Rep. Alexandria Ocasio-Cortez, D-N.Y., was silent when asked Friday whether she would support a bipartisan push to ban social media platform TikTok from government phones over national security concerns.
Fox News Digital contacted Ocasio-Cortez’s office multiple times Friday but never received a response regarding the congresswoman’s views on the issue. Ocasio-Cortez told her Instagram followers last year that she had created a TikTok account but was “lurking, waiting for my moment” to publicly reveal her handle.
“I have a secret. I started a TikTok account,” she said in a video in June 2021.
But TikTok has faced increasing scrutiny from lawmakers, state officials and federal law enforcement agencies in recent months. They have expressed concern that the video-sharing platform, which is owned by the Chinese company ByteDance, could present security risks and make users vulnerable to data breaches.
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On Wednesday, the Senate unanimously passed legislation introduced by Sen. Josh Hawley, R-Mo., that would prohibit certain individuals from downloading or using TikTok on any device issued by the federal government.
“TikTok is a Trojan Horse for the Chinese Communist Party. It’s a major security risk to the United States, and until it is forced to sever ties with China completely, it has no place on government devices,” Hawley said in a statement. “States across the U.S. are banning TikTok on government devices. It’s time for Joe Biden and the Democrats to help do the same.”
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After the Senate approved the measure, House Speaker Nancy Pelosi, D-Calif., told reporters that she would support including the resolution in the nearly $2 trillion government funding package the House is set to vote on next week.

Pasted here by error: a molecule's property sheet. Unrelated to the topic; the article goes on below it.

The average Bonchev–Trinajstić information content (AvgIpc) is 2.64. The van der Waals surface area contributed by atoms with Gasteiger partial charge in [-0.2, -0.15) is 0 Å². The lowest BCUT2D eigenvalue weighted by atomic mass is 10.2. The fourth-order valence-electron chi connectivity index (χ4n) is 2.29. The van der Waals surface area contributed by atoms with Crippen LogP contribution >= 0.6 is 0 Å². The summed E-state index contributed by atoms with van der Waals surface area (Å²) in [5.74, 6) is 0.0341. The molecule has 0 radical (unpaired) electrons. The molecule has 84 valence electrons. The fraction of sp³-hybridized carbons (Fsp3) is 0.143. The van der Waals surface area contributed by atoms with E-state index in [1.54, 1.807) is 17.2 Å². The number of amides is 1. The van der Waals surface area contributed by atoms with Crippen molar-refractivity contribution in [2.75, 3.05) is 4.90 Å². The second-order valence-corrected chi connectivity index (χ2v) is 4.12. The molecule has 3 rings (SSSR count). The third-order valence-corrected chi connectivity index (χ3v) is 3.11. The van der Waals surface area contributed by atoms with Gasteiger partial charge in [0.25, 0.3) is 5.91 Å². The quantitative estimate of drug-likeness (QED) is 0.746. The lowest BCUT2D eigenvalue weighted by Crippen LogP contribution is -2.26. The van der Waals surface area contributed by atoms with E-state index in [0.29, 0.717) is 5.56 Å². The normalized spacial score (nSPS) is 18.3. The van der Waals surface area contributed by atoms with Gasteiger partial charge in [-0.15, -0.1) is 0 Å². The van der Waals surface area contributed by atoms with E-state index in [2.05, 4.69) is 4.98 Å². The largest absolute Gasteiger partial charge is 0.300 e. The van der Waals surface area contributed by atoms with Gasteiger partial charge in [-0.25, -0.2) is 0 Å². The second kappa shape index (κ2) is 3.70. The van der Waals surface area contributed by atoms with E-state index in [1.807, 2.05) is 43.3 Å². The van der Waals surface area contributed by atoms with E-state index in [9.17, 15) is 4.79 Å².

Other lawmakers have called for Congress to go further. Sen. Marco Rubio, R-Fla., and Reps. Mike Gallagher, R-Wis., and Raja Krishnamoorthi, D-Ill., introduced their own legislation this week that would broadly ban TikTok from operating nationwide.
The effort on Capitol Hill to ban TikTok comes as federal agencies, including the FBI and Department of Homeland Security, continue to warn about the close ties between the app and the Chinese government. FBI Director Christopher Wray recently said the Chinese government is able to alter TiKTok’s algorithm to “use it for influence operations.”
“All of these things are in the hands of a government that doesn’t share our values and that has a mission that’s very much at odds with what’s in the best interests of the United States,” Wray remarked during an event at the University of Michigan. “That should concern us.”
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He added that China’s government could leverage TikTok to control data collection on millions of users.
State governments in Alabama, Georgia, Idaho, Maryland, Nebraska, New Hampshire, South Carolina, South Dakota and Utah have also issued TikTok bans for state officials.
White House press secretary Karine Jean-Pierre told reporters Thursday that White House officials aren’t allowed to use TikTok on their phones for security reasons, but wouldn’t comment on Hawley’s legislation.
Fox News Digital reporter Houston Keene contributed to this report.